From the Princess Diana Archive/Hulton Royals Collection/Getty Images.
bowed on Netflix, fans have been wondering how long it will take the sumptuous period drama to reach the ill-fated marriage of Prince Charles and Diana. Because the show’s first season, which starred Claire Foy as Queen Elizabeth II, spanned 1947 and 1955, viewers worried that it would take at least three or four more seasons until the drama catches up to Charles and Diana’s 1977 meeting, 1981 wedding, and subsequent marriage. But series creator and writer Peter Morgan has revealed that
will tackle the monarchy-marriage drama sooner than expected.
Princess Diana will be introduced toward the end of Season 3, Morgan confirms in a new interview with
, with Seasons 4 and 5 “heavily” focused on her as one of the main characters. To facilitate the time jump, the series will recast the major roles with older actors who can better portray Elizabeth, Philip, Charles, etc. as they age.
, which is very much Team Monarchy, approaches the relationship, which began somewhat informally in 1977 when Charles and Diana met through her sister, whom Charles was dating at the time. When Diana became a princess, the world largely sympathized with her—a deft manipulator of her public image—as opposed to her less-photogenic and less P.R.-savvy husband. But Morgan will likely offer a new, Charles-sympathetic perspective to the royal marriage. In
, for example, Morgan depicted Charles as a responsible and caring father frustrated by the old-fashioned, out-of-touch constraints dictated by the monarchy. And he depicted Diana, at least through Queen Elizabeth’s eyes, as a drama-stirring, attention-hogging, trouble-making headache to the family.
Before getting to Diana, though, Morgan and Co. are busily filming the show’s second season, which will debut in late 2017 and, according to
, “feature a greater emphasis on the life of Elizabeth’s husband Prince Philip and introduce a greater role for her oldest son and direct heir, Prince Charles.”
“We start to focus on Charles as a young boy and his education, and on Philip and his backstory,” Morgan told the magazine. Executive producer Suzanne Mackie added, “We glance backward to Philip’s childhood and his upbringing, and how that might have impacted him as a man, a father and as Prince Consort—which is fascinating.”
The new series, which will be set from 1957 through 1964, will also show the monarchy continue to struggle in an evolving world.
“It’s goodbye to a different, Edwardian, post-Imperial world,” Morgan said. “We get a classlessness and a modernity beginning to creep in. It is going to be terrific.”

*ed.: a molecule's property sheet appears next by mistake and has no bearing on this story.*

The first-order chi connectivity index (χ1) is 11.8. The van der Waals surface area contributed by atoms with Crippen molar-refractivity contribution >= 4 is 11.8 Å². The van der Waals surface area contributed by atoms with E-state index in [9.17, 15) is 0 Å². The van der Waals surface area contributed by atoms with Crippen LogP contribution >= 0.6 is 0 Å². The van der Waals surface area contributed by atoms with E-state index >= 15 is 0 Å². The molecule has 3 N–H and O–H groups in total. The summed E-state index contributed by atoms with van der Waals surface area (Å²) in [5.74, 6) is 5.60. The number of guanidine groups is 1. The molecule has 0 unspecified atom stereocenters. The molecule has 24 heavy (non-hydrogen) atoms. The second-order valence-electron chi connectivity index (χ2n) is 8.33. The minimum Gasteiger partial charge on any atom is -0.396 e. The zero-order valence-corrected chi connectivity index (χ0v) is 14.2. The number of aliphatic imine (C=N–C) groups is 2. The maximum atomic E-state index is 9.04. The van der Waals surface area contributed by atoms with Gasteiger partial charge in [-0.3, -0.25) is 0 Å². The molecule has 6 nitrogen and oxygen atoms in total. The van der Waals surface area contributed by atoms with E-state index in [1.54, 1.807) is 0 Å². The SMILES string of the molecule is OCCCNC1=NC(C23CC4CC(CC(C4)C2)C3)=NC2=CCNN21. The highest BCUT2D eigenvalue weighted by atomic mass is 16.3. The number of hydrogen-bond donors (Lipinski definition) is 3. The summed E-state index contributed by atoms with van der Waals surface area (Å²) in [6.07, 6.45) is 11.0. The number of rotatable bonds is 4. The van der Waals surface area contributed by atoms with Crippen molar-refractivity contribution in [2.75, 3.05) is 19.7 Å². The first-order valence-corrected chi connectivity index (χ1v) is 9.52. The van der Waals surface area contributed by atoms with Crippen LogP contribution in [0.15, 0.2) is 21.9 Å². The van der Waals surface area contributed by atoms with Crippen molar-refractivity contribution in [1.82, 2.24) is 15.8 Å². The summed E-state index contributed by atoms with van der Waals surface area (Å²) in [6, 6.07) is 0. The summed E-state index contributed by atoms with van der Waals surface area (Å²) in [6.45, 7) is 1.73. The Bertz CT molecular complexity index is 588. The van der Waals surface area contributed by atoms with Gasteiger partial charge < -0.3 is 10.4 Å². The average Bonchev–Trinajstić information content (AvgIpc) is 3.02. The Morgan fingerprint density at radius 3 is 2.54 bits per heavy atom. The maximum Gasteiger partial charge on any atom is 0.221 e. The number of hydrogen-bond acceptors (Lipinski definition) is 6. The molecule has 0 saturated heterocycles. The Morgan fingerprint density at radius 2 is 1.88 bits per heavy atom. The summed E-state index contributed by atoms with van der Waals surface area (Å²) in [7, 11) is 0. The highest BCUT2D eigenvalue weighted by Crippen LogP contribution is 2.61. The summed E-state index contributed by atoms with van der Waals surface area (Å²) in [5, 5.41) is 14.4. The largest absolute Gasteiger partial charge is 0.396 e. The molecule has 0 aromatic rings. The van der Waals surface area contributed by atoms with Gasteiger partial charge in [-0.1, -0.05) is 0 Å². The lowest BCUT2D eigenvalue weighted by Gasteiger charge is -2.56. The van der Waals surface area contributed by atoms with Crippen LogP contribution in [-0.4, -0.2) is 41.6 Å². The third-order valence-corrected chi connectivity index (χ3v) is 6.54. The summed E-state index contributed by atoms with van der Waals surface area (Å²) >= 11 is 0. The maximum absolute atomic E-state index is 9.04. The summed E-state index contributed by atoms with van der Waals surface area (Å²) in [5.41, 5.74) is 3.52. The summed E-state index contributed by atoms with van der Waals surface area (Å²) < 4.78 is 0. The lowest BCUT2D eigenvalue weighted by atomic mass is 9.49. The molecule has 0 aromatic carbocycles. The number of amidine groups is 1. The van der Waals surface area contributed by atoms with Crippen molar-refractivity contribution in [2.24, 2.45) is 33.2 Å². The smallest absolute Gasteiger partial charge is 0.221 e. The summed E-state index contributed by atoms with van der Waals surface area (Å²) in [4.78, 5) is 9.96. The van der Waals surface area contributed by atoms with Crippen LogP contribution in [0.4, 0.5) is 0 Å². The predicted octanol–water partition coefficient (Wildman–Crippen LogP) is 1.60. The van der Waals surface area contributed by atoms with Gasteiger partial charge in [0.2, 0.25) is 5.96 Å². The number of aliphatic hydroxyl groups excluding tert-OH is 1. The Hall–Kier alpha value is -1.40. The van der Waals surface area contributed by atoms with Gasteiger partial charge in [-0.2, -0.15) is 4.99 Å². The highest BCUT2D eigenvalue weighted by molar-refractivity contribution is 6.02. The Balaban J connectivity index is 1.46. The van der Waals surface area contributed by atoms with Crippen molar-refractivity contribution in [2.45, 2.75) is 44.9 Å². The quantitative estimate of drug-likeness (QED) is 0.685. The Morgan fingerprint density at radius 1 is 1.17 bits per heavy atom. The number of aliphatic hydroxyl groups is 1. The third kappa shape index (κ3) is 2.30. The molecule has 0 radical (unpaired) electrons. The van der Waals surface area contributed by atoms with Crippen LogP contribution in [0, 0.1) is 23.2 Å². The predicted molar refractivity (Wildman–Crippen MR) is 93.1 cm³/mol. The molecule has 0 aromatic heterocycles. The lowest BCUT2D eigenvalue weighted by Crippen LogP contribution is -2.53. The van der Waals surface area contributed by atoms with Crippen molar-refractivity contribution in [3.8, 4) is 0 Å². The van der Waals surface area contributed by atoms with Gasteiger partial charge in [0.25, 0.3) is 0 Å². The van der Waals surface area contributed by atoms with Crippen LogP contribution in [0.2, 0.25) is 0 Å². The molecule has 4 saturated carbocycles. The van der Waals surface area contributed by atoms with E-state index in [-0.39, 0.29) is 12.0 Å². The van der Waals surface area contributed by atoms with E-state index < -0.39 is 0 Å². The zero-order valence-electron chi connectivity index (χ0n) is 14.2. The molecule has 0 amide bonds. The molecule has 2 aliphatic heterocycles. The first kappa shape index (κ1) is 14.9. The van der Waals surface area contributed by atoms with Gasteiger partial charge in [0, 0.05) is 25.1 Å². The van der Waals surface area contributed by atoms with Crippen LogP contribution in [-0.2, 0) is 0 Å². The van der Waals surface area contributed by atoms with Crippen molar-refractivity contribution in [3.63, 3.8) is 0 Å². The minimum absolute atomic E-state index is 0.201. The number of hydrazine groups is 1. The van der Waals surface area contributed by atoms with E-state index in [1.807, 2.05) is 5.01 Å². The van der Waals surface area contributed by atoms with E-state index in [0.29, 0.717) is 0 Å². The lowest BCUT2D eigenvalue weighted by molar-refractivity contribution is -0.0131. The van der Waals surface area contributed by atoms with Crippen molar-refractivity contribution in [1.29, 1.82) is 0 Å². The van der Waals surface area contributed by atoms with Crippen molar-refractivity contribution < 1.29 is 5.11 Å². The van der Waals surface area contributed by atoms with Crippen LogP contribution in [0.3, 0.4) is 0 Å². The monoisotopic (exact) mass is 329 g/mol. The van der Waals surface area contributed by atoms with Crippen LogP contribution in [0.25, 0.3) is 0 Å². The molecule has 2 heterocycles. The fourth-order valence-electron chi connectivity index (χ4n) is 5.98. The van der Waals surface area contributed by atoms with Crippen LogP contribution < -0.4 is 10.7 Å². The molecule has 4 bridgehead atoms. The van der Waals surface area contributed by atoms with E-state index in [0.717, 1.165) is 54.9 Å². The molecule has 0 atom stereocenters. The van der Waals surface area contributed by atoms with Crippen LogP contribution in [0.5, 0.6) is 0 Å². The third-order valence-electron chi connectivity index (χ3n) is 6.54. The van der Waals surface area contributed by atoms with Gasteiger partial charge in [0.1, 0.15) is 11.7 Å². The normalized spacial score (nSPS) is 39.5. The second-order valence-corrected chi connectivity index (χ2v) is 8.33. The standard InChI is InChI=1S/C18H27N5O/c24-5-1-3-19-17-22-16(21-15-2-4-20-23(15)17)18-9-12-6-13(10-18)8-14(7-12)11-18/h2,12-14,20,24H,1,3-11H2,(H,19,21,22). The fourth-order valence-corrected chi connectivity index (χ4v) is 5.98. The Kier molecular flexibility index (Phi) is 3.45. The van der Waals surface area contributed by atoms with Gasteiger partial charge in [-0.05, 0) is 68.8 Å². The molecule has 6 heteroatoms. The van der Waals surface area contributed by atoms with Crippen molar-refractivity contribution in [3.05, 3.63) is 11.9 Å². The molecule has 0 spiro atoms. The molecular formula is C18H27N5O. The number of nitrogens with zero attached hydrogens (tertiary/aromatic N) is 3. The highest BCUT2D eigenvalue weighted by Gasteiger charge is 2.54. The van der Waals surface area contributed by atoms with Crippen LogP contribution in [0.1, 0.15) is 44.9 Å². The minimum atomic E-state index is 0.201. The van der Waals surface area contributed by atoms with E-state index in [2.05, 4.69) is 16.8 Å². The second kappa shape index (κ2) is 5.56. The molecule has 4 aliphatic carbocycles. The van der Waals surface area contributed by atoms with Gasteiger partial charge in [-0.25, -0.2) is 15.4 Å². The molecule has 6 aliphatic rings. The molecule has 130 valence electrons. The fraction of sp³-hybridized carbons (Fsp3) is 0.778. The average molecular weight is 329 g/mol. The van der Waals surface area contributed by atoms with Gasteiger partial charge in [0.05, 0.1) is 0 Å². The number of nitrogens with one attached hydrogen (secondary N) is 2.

’s Vanessa Kirby earlier this year, the British actress also offered us some second-season clues about her own character, Princess Margaret, whose tragic romance with Peter Townsend was depicted in the show’s first season.
“She meets [the photographer and her eventual husband] Antony Armstrong-Jones, and she goes head first into a completely new, exciting, dangerous, volatile, dysfunctional relationship and then marriage,” Kirby told us of Margaret, who had a reputation for rubbing elbows with the movie stars and musicians of the era.
“Tony starts this whole trail of a more bohemian life outside,” Kirby said. “Margaret was best friends with Elizabeth Taylor, and she had loads of American actress friends and singers. You see these two worlds collide—hers and Tony’s, who is a member of the public and was a creative, liberal, dark horse. Meanwhile she is this epitome of the establishment. I’ve been doing tons of research about it recently, and seen people say there was never such an ill-fated match because Margaret and Tony were just so alike personality-wise that he was the opposite of Peter.”
To read the rest of the interview with Kirby, click here.
Claire Foy is photographed for her portrait as Queen Elizabeth II in full regalia, in what the Queen wore to her coronation ceremony in 1953. Foy portrays a young but steadfast Elizabeth as she assumes the throne at the age of 25.
A car fit for a king! Julian Broad captures a brooding Matt Smith (best known as Doctor Who) in his role as a youthful Prince Philip, the Queen’s husband. In preparation for the part, Smith gleaned inside information by talking to a former officer of the British royal household.
earned her a BAFTA nomination, is equally magnificent in her latest turn as Queen of England.
Vanessa Kirby plays Princess Margaret, the Queen’s late sister and her closest confidante. Kirby presents Margaret in a more vivacious and sultry light—a side of her character less exposed and commonly explored when depicting the royal sisters.
Smith cuts a dashing figure in Prince Philip’s ceremonial dress, complete with military medals.
John Lithgow stars as the indomitable Winston Churchill, whose relationship with the Queen (almost 50 years his junior) as prime minister was the stimulus from which the entire series developed. Lithgow trained for hours with a dialect coach in order to perfect his rendering of perhaps the 20th century’s most famed British orator.
The principal cast is photographed here on location at Lancaster House in London. Eileen Atkins and Victoria Hamilton star alongside Kirby, Foy, and Smith as Queen Mary (Elizabeth’s grandmother) and Queen Elizabeth the Queen Mother.
Julie MillerJulie Miller is a Senior Hollywood writer for
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